Over the course of the season, those two teams combined to lose just 24 games, and just three at home. During the Playoffs, the Thunder beat those teams seven times, including twice in San Antonio and once at Golden State.

“We had the chance to play 13 straight games against two teams that set historical marks in the history of the NBA,” Donovan said. “When you play that level of competition, you can’t help but get better and improve. I always felt like the harder it was for our team because they are resilient, because they’re competitive and they work hard, when you play against that level it forces you to raise your level.”

One of the reasons for the team’s success this year was Donovan’s penchant for understanding his personnel and using his creativity to generate circumstances that highlight his players’ strengths and cover up weaknesses. Against the Spurs, the Thunder played big for long stretches, then went small to great effect against the Warriors. Interesting wrinkles like Andre Roberson at the center position on offense and the use of Steven Adams and Enes Kanter together were both unexpected and impactful moves that Donovan made.

“I feel like as a coach, you try to put your personnel in the best situations and take advantage of how teams are guarding them and what may be available,” Donovan said. “From game to game that’s going to change, but that’s the part of it, you get an opportunity to grow and a chance to think about the game on a different level.”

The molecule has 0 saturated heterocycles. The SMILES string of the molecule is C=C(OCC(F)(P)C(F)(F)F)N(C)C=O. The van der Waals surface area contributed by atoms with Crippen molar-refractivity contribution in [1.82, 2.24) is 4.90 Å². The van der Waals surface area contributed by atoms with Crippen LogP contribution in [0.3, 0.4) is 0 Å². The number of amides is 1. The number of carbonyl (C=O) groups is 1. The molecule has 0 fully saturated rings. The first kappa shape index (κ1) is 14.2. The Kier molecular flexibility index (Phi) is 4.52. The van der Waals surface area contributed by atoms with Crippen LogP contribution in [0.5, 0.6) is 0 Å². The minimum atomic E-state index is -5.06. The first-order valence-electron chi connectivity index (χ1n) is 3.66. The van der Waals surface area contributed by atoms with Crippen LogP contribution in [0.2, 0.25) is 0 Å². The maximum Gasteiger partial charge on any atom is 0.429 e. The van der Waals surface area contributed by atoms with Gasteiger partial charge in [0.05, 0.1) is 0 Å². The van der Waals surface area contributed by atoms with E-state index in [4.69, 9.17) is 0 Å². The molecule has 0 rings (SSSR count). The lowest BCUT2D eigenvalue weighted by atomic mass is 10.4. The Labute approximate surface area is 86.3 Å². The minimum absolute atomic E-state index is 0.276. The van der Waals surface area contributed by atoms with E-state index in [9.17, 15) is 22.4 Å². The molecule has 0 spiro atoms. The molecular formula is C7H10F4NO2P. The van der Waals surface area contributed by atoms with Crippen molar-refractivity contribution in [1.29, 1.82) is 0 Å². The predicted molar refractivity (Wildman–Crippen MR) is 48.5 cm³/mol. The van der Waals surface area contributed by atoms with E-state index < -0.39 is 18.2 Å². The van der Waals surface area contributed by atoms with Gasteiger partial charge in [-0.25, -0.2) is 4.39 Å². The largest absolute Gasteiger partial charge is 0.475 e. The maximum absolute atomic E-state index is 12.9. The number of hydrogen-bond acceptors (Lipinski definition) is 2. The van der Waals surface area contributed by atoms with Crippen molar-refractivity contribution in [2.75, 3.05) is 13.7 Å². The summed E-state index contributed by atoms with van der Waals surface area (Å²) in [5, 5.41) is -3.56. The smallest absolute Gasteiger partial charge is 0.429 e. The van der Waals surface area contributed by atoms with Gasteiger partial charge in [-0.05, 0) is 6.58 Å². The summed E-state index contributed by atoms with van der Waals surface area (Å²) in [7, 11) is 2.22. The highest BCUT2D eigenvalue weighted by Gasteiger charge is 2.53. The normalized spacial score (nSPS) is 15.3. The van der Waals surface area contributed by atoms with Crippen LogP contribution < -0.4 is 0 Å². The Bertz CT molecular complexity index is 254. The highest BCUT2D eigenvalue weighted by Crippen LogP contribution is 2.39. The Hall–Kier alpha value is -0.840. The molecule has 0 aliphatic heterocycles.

Heading into the offseason, Donovan and his meticulous approach will help the Thunder be fully prepared for the 2016-17 campaign. The biggest key for Donovan is to ensure that the habits built over the course of the year are sustained, and improved upon, heading into next season.

“The way these guys were open minded all year long to want to get better, to try to improve and really work all year was really good,” Donovan said. “We have an opportunity to utilize what happen here this season and transfer it into next year, but we have to utilize it in the correct fashion in order for us to grow and develop.”